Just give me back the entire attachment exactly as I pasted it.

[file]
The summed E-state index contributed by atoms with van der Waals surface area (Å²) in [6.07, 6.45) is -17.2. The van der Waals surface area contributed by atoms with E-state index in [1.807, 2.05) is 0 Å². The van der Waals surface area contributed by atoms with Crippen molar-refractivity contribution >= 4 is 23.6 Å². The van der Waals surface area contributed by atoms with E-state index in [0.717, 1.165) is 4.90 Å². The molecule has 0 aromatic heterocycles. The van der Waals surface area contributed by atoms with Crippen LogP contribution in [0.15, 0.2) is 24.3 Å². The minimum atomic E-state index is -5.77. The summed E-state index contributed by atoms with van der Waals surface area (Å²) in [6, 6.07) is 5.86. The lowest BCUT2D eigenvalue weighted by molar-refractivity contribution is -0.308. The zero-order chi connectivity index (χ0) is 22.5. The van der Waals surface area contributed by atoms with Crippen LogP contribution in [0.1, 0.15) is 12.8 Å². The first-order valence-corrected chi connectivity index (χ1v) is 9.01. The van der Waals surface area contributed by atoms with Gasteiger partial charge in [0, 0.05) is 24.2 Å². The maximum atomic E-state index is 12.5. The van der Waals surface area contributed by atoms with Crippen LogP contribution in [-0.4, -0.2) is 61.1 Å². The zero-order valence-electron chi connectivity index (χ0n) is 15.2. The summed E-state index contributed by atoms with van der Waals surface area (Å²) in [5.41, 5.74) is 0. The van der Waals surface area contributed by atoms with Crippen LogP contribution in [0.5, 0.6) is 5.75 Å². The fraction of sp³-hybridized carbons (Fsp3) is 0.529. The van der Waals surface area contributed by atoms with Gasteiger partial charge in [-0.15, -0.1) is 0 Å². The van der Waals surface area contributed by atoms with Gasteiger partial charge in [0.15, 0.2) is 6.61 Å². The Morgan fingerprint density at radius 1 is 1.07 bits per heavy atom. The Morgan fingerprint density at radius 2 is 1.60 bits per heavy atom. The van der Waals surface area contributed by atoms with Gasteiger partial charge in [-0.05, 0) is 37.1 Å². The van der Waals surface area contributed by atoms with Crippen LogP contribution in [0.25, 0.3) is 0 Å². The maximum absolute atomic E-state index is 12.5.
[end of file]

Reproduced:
The summed E-state index contributed by atoms with van der Waals surface area (Å²) in [6.07, 6.45) is -17.2. The van der Waals surface area contributed by atoms with E-state index in [1.807, 2.05) is 0 Å². The van der Waals surface area contributed by atoms with Crippen molar-refractivity contribution >= 4 is 23.6 Å². The van der Waals surface area contributed by atoms with E-state index in [0.717, 1.165) is 4.90 Å². The molecule has 0 aromatic heterocycles. The van der Waals surface area contributed by atoms with Crippen LogP contribution in [0.15, 0.2) is 24.3 Å². The minimum atomic E-state index is -5.77. The summed E-state index contributed by atoms with van der Waals surface area (Å²) in [6, 6.07) is 5.86. The lowest BCUT2D eigenvalue weighted by molar-refractivity contribution is -0.308. The zero-order chi connectivity index (χ0) is 22.5. The van der Waals surface area contributed by atoms with Crippen LogP contribution in [0.1, 0.15) is 12.8 Å². The first-order valence-corrected chi connectivity index (χ1v) is 9.01. The van der Waals surface area contributed by atoms with Gasteiger partial charge in [0, 0.05) is 24.2 Å². The maximum atomic E-state index is 12.5. The van der Waals surface area contributed by atoms with Crippen LogP contribution in [-0.4, -0.2) is 61.1 Å². The zero-order valence-electron chi connectivity index (χ0n) is 15.2. The summed E-state index contributed by atoms with van der Waals surface area (Å²) in [5.41, 5.74) is 0. The van der Waals surface area contributed by atoms with Crippen LogP contribution in [0.5, 0.6) is 5.75 Å². The fraction of sp³-hybridized carbons (Fsp3) is 0.529. The van der Waals surface area contributed by atoms with Gasteiger partial charge in [-0.15, -0.1) is 0 Å². The van der Waals surface area contributed by atoms with Gasteiger partial charge in [0.15, 0.2) is 6.61 Å². The Morgan fingerprint density at radius 1 is 1.07 bits per heavy atom. The Morgan fingerprint density at radius 2 is 1.60 bits per heavy atom. The van der Waals surface area contributed by atoms with Gasteiger partial charge in [-0.05, 0) is 37.1 Å². The van der Waals surface area contributed by atoms with Crippen LogP contribution in [0.25, 0.3) is 0 Å². The maximum absolute atomic E-state index is 12.5.